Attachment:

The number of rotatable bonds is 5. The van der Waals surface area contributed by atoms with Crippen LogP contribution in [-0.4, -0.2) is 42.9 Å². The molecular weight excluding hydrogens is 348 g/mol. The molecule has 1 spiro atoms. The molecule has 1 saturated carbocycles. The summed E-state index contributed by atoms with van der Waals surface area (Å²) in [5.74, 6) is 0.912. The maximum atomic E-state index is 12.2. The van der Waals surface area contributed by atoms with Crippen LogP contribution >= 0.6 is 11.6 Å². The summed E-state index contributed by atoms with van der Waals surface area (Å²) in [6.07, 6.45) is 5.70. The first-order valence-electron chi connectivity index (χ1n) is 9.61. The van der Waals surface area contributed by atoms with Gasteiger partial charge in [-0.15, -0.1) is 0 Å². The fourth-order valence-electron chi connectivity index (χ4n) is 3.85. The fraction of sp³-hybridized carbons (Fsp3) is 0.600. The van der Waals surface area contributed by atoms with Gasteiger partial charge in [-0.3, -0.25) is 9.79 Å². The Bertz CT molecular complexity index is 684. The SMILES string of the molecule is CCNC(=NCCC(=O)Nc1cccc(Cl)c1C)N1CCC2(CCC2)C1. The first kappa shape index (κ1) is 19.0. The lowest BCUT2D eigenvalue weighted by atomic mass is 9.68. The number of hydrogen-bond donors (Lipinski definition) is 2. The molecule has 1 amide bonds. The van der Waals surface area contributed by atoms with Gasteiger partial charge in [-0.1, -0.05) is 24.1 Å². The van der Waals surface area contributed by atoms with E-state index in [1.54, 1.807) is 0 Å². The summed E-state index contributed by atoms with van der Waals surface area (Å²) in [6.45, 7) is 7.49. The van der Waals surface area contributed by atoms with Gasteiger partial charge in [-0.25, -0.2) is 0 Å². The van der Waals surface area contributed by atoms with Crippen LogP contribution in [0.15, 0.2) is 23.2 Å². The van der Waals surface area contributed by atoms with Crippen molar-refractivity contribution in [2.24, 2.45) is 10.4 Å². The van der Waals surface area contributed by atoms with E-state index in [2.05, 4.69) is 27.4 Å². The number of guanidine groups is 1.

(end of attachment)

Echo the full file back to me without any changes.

The number of rotatable bonds is 5. The van der Waals surface area contributed by atoms with Crippen LogP contribution in [-0.4, -0.2) is 42.9 Å². The molecular weight excluding hydrogens is 348 g/mol. The molecule has 1 spiro atoms. The molecule has 1 saturated carbocycles. The summed E-state index contributed by atoms with van der Waals surface area (Å²) in [5.74, 6) is 0.912. The maximum atomic E-state index is 12.2. The van der Waals surface area contributed by atoms with Crippen LogP contribution >= 0.6 is 11.6 Å². The summed E-state index contributed by atoms with van der Waals surface area (Å²) in [6.07, 6.45) is 5.70. The first-order valence-electron chi connectivity index (χ1n) is 9.61. The van der Waals surface area contributed by atoms with Gasteiger partial charge in [-0.15, -0.1) is 0 Å². The fourth-order valence-electron chi connectivity index (χ4n) is 3.85. The fraction of sp³-hybridized carbons (Fsp3) is 0.600. The van der Waals surface area contributed by atoms with Gasteiger partial charge in [-0.3, -0.25) is 9.79 Å². The Bertz CT molecular complexity index is 684. The SMILES string of the molecule is CCNC(=NCCC(=O)Nc1cccc(Cl)c1C)N1CCC2(CCC2)C1. The first kappa shape index (κ1) is 19.0. The lowest BCUT2D eigenvalue weighted by atomic mass is 9.68. The number of hydrogen-bond donors (Lipinski definition) is 2. The molecule has 1 amide bonds. The van der Waals surface area contributed by atoms with Gasteiger partial charge in [-0.1, -0.05) is 24.1 Å². The van der Waals surface area contributed by atoms with E-state index in [1.54, 1.807) is 0 Å². The summed E-state index contributed by atoms with van der Waals surface area (Å²) in [6.45, 7) is 7.49. The van der Waals surface area contributed by atoms with Gasteiger partial charge in [-0.25, -0.2) is 0 Å². The van der Waals surface area contributed by atoms with Crippen LogP contribution in [0.15, 0.2) is 23.2 Å². The van der Waals surface area contributed by atoms with Crippen molar-refractivity contribution in [2.24, 2.45) is 10.4 Å². The van der Waals surface area contributed by atoms with E-state index in [2.05, 4.69) is 27.4 Å². The number of guanidine groups is 1.